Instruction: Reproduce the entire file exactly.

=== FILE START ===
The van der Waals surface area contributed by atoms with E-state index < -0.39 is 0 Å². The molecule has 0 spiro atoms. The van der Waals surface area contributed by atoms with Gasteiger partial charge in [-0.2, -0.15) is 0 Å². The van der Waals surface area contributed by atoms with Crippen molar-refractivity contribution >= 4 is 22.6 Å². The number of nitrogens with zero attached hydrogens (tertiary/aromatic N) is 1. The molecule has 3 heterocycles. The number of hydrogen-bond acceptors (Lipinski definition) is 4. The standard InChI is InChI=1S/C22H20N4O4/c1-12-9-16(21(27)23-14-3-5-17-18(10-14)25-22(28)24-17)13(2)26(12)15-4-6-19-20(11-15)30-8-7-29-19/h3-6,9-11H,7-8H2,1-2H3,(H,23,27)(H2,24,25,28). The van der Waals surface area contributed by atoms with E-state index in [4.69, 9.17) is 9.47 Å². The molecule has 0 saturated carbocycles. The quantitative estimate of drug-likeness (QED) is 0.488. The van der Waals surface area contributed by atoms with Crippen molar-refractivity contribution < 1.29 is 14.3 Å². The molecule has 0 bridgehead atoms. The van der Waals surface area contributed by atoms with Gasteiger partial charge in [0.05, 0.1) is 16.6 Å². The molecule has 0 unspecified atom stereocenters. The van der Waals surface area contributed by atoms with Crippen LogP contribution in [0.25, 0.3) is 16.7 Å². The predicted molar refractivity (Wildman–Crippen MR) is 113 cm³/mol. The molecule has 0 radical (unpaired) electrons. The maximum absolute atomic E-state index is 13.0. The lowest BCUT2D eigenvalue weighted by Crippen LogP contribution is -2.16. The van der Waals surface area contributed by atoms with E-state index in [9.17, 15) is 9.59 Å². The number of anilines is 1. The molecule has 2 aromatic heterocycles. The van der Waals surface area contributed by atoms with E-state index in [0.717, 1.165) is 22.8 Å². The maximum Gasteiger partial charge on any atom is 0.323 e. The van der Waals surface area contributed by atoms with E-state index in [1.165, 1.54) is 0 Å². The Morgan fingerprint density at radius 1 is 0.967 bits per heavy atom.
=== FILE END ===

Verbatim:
The van der Waals surface area contributed by atoms with E-state index < -0.39 is 0 Å². The molecule has 0 spiro atoms. The van der Waals surface area contributed by atoms with Gasteiger partial charge in [-0.2, -0.15) is 0 Å². The van der Waals surface area contributed by atoms with Crippen molar-refractivity contribution >= 4 is 22.6 Å². The number of nitrogens with zero attached hydrogens (tertiary/aromatic N) is 1. The molecule has 3 heterocycles. The number of hydrogen-bond acceptors (Lipinski definition) is 4. The standard InChI is InChI=1S/C22H20N4O4/c1-12-9-16(21(27)23-14-3-5-17-18(10-14)25-22(28)24-17)13(2)26(12)15-4-6-19-20(11-15)30-8-7-29-19/h3-6,9-11H,7-8H2,1-2H3,(H,23,27)(H2,24,25,28). The van der Waals surface area contributed by atoms with E-state index in [4.69, 9.17) is 9.47 Å². The molecule has 0 saturated carbocycles. The quantitative estimate of drug-likeness (QED) is 0.488. The van der Waals surface area contributed by atoms with Crippen molar-refractivity contribution < 1.29 is 14.3 Å². The molecule has 0 bridgehead atoms. The van der Waals surface area contributed by atoms with Gasteiger partial charge in [0.05, 0.1) is 16.6 Å². The molecule has 0 unspecified atom stereocenters. The van der Waals surface area contributed by atoms with Crippen LogP contribution in [0.25, 0.3) is 16.7 Å². The predicted molar refractivity (Wildman–Crippen MR) is 113 cm³/mol. The molecule has 0 radical (unpaired) electrons. The maximum absolute atomic E-state index is 13.0. The lowest BCUT2D eigenvalue weighted by Crippen LogP contribution is -2.16. The van der Waals surface area contributed by atoms with E-state index in [9.17, 15) is 9.59 Å². The number of anilines is 1. The molecule has 2 aromatic heterocycles. The van der Waals surface area contributed by atoms with E-state index in [0.717, 1.165) is 22.8 Å². The maximum Gasteiger partial charge on any atom is 0.323 e. The van der Waals surface area contributed by atoms with E-state index in [1.165, 1.54) is 0 Å². The Morgan fingerprint density at radius 1 is 0.967 bits per heavy atom.